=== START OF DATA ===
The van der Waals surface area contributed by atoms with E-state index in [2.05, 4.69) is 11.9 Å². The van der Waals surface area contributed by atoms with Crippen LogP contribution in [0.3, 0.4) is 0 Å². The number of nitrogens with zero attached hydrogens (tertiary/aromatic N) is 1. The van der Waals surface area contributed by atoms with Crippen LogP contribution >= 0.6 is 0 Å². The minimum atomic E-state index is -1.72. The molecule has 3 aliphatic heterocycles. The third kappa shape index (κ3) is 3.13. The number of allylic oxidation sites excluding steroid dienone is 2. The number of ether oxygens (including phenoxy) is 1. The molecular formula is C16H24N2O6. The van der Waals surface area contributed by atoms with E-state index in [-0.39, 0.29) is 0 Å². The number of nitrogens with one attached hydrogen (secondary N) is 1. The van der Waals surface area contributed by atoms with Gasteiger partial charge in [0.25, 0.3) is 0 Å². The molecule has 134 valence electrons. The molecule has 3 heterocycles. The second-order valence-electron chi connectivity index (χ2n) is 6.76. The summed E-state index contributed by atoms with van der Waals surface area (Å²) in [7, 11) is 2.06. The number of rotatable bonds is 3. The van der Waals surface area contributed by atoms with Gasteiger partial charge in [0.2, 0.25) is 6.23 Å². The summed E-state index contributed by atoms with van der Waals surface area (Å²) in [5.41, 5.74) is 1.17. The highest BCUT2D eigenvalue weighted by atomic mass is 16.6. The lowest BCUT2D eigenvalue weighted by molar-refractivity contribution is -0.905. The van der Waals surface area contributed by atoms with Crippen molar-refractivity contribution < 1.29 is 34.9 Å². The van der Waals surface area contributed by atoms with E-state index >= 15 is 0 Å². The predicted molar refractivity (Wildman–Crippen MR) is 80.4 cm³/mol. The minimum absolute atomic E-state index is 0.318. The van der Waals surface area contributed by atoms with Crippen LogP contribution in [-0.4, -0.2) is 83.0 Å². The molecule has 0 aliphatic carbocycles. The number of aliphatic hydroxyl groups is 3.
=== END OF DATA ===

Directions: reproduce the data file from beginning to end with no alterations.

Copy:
The van der Waals surface area contributed by atoms with E-state index in [2.05, 4.69) is 11.9 Å². The van der Waals surface area contributed by atoms with Crippen LogP contribution in [0.3, 0.4) is 0 Å². The number of nitrogens with zero attached hydrogens (tertiary/aromatic N) is 1. The van der Waals surface area contributed by atoms with Crippen LogP contribution >= 0.6 is 0 Å². The minimum atomic E-state index is -1.72. The molecule has 3 aliphatic heterocycles. The third kappa shape index (κ3) is 3.13. The number of allylic oxidation sites excluding steroid dienone is 2. The number of ether oxygens (including phenoxy) is 1. The molecular formula is C16H24N2O6. The van der Waals surface area contributed by atoms with E-state index in [-0.39, 0.29) is 0 Å². The number of nitrogens with one attached hydrogen (secondary N) is 1. The van der Waals surface area contributed by atoms with Gasteiger partial charge in [0.25, 0.3) is 0 Å². The molecule has 134 valence electrons. The molecule has 3 heterocycles. The second-order valence-electron chi connectivity index (χ2n) is 6.76. The summed E-state index contributed by atoms with van der Waals surface area (Å²) in [7, 11) is 2.06. The number of rotatable bonds is 3. The van der Waals surface area contributed by atoms with Gasteiger partial charge in [0.2, 0.25) is 6.23 Å². The summed E-state index contributed by atoms with van der Waals surface area (Å²) in [5.41, 5.74) is 1.17. The highest BCUT2D eigenvalue weighted by atomic mass is 16.6. The lowest BCUT2D eigenvalue weighted by molar-refractivity contribution is -0.905. The van der Waals surface area contributed by atoms with Crippen molar-refractivity contribution < 1.29 is 34.9 Å². The van der Waals surface area contributed by atoms with E-state index >= 15 is 0 Å². The predicted molar refractivity (Wildman–Crippen MR) is 80.4 cm³/mol. The minimum absolute atomic E-state index is 0.318. The van der Waals surface area contributed by atoms with Crippen LogP contribution in [-0.4, -0.2) is 83.0 Å². The molecule has 0 aliphatic carbocycles. The number of aliphatic hydroxyl groups is 3.